So. Much. Tech.
Some of the biggest names in tech are coming to TNW Conference in Amsterdam this May.
You probably don’t know anyone with Opera Mini on their phone, and you’ve probably not used it yourself, but it’s a browser that’s gained incredible prominence in countries with tight bandwidth caps.
The browser, which has more than 300 million active users, features special acceleration technology that routes Web pages through Opera servers to optimize the data required to load them.
In countries like Sudan, the average annual income is $950, which doesn’t provide enough money to get much more than a few megabytes of data. Every kilobyte counts in these markets, which is why Opera Mini became so popular.
Sudan is one of the markets where the browser is most popular according to StatCounter. Opera Mini makes up more than 60 percent of all mobile traffic there.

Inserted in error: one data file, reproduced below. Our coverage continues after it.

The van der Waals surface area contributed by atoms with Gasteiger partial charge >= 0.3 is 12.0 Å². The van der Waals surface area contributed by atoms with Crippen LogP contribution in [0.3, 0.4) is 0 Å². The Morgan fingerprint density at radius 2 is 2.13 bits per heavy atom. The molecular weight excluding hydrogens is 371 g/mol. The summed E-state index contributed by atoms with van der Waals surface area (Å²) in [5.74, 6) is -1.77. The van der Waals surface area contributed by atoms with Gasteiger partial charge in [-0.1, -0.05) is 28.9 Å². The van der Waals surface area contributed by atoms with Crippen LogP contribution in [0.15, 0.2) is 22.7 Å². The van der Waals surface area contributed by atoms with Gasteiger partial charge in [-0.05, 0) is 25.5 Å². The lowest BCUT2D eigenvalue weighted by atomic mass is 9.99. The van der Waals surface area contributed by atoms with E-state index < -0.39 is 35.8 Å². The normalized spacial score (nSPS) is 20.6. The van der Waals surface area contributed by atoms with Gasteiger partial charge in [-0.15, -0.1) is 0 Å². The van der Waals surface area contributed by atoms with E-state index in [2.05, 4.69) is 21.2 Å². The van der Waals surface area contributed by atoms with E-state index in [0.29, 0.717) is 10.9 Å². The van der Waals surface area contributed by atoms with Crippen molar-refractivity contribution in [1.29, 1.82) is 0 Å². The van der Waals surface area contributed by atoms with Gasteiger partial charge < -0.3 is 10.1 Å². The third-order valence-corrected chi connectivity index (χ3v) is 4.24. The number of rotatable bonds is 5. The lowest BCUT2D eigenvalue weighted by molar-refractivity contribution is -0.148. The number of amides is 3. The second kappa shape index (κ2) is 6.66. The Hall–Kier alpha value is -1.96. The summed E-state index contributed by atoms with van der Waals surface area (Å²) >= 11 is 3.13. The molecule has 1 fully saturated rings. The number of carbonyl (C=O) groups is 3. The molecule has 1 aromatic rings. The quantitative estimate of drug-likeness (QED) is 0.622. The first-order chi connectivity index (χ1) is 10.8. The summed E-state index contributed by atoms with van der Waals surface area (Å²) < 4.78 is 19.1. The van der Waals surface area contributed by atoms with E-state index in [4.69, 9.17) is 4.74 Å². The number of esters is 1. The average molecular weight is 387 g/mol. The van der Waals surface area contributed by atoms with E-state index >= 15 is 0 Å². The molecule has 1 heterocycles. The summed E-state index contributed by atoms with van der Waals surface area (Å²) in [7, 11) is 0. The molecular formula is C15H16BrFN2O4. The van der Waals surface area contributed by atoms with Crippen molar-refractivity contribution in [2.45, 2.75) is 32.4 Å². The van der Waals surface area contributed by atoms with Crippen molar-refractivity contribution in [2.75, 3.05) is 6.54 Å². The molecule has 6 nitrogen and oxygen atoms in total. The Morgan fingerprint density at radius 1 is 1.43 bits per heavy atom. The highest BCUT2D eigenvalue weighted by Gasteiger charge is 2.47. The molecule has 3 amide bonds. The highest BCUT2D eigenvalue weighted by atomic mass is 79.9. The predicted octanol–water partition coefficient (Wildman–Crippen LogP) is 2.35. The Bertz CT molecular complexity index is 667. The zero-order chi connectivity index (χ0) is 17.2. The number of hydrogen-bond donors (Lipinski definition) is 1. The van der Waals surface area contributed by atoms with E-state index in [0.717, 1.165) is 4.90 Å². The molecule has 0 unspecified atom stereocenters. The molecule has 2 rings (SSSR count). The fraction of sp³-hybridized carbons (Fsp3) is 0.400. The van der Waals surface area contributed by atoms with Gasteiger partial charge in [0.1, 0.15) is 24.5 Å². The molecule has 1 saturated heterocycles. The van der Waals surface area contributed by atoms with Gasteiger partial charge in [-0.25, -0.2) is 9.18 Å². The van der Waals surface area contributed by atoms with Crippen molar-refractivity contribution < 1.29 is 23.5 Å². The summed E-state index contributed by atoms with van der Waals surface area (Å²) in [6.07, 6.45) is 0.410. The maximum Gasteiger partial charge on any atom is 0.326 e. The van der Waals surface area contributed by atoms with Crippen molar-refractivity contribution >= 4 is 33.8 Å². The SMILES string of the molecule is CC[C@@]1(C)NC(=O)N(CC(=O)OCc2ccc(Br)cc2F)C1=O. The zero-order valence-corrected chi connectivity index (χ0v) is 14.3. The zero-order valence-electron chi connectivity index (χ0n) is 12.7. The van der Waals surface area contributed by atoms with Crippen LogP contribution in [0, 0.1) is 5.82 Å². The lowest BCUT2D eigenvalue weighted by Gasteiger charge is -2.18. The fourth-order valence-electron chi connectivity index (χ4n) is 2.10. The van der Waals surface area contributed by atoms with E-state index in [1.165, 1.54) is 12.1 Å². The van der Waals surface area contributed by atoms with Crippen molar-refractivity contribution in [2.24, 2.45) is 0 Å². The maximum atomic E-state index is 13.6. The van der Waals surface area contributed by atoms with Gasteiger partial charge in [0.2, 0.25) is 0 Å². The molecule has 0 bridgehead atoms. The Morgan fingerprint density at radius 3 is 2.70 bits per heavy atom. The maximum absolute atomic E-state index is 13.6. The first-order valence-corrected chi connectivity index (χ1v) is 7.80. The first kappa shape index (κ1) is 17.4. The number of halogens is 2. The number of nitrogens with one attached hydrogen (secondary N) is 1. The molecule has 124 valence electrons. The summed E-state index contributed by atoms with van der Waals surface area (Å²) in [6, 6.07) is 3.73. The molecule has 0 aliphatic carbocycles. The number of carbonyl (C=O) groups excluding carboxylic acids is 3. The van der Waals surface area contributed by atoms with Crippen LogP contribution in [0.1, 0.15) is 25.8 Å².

The same trend can be seen in other third world countries, like Nigeria (75 percent) and Rwanda (87 percent).
The project lists both properties that both are completely unsupported and those that are partially working. Some of the affected elements are surprising.
The browser doesn’t support custom fonts using @font-face, CSS position:fixed, form validation, border-radius or any of the video or audio elements from HTML5.
There’s likely good reason for this, as Opera’s optimization technology can only strip out so much, but it’s something of a revelation for me, and other developers should be aware of it too.
When you’re building websites, front end developers spend countless hours ensuring they gracefully degrade for older browsers, but what about those in developing nations, where every bit and byte counts?
As the emerging market comes online, more than 2 billion new users are expected to actively begin using the internet, likely via methods like Opera Mini.
Opera has previously written about why it doesn’t support some of the specifications listed, but the WTF Opera site is a good exercise for educating developers on what they can expect to break.
It’s up to developers to ensure that, even if it’s difficult, our websites gracefully degrade for these users, so they’re able to experience the internet properly, instead of it being a completely broken experience.